Departure from Quito or Guayaquil to Baltra Island (2 ½-hour flight). Arriving in the Galapagos, passengers are picked up at the airport by our natural guides and taken to a ten-minute bus drive to the pier to board the M/V Galapagos Legend.
Dry landing at the Pier. The Interpretation Center is full of interesting information and offers the perfect overview to the formation of Galapagos, its significance in the world, threats and conservation efforts. Afterwards, hike to Frigate-bird Hill (Cerro Tijeretas) were we will enjoy great views at both species of frigate-birds, with bonus of a beautiful sceneries of the bay below us.
Morning wet landing at one of the most stunning beaches in all of Galapagos: Gardner Bay; the long, white, sandy beach, lapped by turquoise waters is home to a colony of Galapagos sea lions, indifferent to the humans that walk amongst them. The Hood mockingbirds, endemic to this particular island, will be keen to inspect the visitors and satisfy their innate curiosity. Darwin’s finches may also join the throng including the isolated warbler finch. We can also snorkel here from the beach, in the shallow waters of the bay and swim with playful Sea-Lions to complement our morning’s great adventure.
After Lunch on board, dry landing at one of the top-highlights of the trip, Punta Suarez, which seems to have everything: A slew of marine iguanas and sea lions greet us at the landing site from where our walk continues with close encounters of boobies, endemic lizards, gulls and even the Blow-hole. The oldest extant island in the archipelago is our only opportunity to commune with the endemic Waved-Albatross during their breeding season between April and December. With luck, we can watch their complex courtship display.
Wet landing at Floreana Island; a very short walk from the beach leads us to the famous Post Office Barrel. Claimed to have been first setup in 1793 by Captain James Colnett it remains the oldest functioning “post office” in the Pacific side. The system was that whalers and fur sealers would leave addressed letters in the barrel to be picked up by homeward bound colleagues. In the spirit of maintaining tradition, visitors today are encouraged to send a letter or a post card to their loved ones back home on the middle of their cruise.
Wet landing. On arriving, the observant visitor will notice that olivine, a volcanic crystal, has proffered a subtle green hue on the dark beach. Our walk takes us past island-endemic Scalesia plants to a large, shallow, lagoon often inhabited by a variable number of shockingly pink greater flamingoes. Continue through a forest of “palo santo” trees to arrive at a powdery white-beach, a nesting area of green turtles. As we paddle barefoot in the shallow water we will spot diamond stingrays and white-tipped reef sharks. This coral-sand beach marks the end of our trail, and we head back to the olivine beach we landed on, to swim or snorkel amongst Sea turtles, Reef fish, Sea-lions and with luck, see white-tipped reef sharks. A small colony of penguins can sometimes be observed as well.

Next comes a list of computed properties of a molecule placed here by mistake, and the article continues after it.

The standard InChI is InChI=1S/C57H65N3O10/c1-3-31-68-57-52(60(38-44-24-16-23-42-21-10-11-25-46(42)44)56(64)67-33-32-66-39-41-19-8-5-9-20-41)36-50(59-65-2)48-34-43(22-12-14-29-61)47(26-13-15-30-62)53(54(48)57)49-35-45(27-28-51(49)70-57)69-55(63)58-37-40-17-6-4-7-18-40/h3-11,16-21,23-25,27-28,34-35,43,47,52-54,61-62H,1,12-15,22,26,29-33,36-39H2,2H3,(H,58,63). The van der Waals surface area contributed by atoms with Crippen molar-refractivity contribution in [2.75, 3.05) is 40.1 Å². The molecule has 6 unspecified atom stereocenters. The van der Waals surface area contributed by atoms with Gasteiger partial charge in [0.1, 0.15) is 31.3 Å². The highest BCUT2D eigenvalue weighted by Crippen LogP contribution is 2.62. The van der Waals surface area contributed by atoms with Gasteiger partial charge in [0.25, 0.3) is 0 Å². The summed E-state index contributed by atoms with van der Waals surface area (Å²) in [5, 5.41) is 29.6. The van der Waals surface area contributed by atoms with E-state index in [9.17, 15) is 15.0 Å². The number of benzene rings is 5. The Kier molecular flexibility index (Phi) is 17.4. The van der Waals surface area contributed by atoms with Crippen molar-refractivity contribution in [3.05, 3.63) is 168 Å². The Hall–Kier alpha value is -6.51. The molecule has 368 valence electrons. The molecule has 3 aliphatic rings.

Continue towards one of the favorite snorkeling sites in the islands: Devil’s Crown, an eroded volcanic cone, home to an abundance of fish and marine animals. Here we’ll swim with large schools of yellow-tailed surgeonfish and creole fish; with some luck, we may spot Sea turtles, spotted eagle-rays, parrotfish, and even hammerhead sharks! The jagged “ecrowni” is a roosting area for boobies, noddies, tropicbirds, and frigates.
Then we will head to Champion Islet also happens to be the last remaining home of the island-endemic Floreana mockingbird which we may be lucky enough to see from our pangas.
Dry landing in Puerto Ayora at Santa Cruz Island to visit the World-Known Charles Darwin Station, once home to the famous Lonesome George, the last Tortoise of the Pinta race, the breeding and relocation center is named in honor of his long-time guardian. The center is set in the Galapagos National Park Service where various interpretative buildings are available to visit. The grounds, with large stands of native vegetation, are one of the better places to spot some of the seldom seen Darwin’s finches such as the woodpecker, cactus and vegetarian finches.
In the central highlands of Santa Cruz Island we have our best opportunity to interact at close quarters with totally wild, Galapagos giant tortoises. A short walk among these huge, 600lb, reptiles will also offer the chance for more highland species, especially several species of the famed finches.
Wet landing. The perfect spot to enjoy our water activities of snorkeling, kayaking or the glass-bottom boat. Expect to see lots of fish species including king angelfish, surgeonfish, parrotfish, damsels, rays and sharks. From the land portion of the visit there will be sea lions and basking marine iguanas with herons and turtles in the mangrove areas. We might even discover some antique ceramic relics left behind by previous settlements.
After our morning visit, transfer to the airport for flight back to Mainland.